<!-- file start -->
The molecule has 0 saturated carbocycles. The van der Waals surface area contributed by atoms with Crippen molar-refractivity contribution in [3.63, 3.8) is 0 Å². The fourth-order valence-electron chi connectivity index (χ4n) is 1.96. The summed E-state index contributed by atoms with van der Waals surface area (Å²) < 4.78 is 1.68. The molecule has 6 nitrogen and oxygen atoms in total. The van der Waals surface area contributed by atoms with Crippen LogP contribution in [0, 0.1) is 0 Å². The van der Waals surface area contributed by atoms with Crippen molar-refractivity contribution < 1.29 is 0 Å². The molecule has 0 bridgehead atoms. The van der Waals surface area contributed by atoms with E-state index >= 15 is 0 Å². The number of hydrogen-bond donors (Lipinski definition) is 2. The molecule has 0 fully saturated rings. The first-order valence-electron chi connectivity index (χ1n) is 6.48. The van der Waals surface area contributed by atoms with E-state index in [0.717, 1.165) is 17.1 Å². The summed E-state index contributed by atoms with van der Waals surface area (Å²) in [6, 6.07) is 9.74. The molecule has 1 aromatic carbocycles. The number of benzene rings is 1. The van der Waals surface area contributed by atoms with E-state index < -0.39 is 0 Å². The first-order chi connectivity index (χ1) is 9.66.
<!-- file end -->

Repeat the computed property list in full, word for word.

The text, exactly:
The molecule has 0 saturated carbocycles. The van der Waals surface area contributed by atoms with Crippen molar-refractivity contribution in [3.63, 3.8) is 0 Å². The fourth-order valence-electron chi connectivity index (χ4n) is 1.96. The summed E-state index contributed by atoms with van der Waals surface area (Å²) < 4.78 is 1.68. The molecule has 6 nitrogen and oxygen atoms in total. The van der Waals surface area contributed by atoms with Crippen LogP contribution in [0, 0.1) is 0 Å². The van der Waals surface area contributed by atoms with Crippen molar-refractivity contribution < 1.29 is 0 Å². The molecule has 0 bridgehead atoms. The van der Waals surface area contributed by atoms with E-state index >= 15 is 0 Å². The number of hydrogen-bond donors (Lipinski definition) is 2. The molecule has 0 fully saturated rings. The first-order valence-electron chi connectivity index (χ1n) is 6.48. The van der Waals surface area contributed by atoms with E-state index in [0.717, 1.165) is 17.1 Å². The summed E-state index contributed by atoms with van der Waals surface area (Å²) in [6, 6.07) is 9.74. The molecule has 1 aromatic carbocycles. The number of benzene rings is 1. The van der Waals surface area contributed by atoms with E-state index < -0.39 is 0 Å². The first-order chi connectivity index (χ1) is 9.66.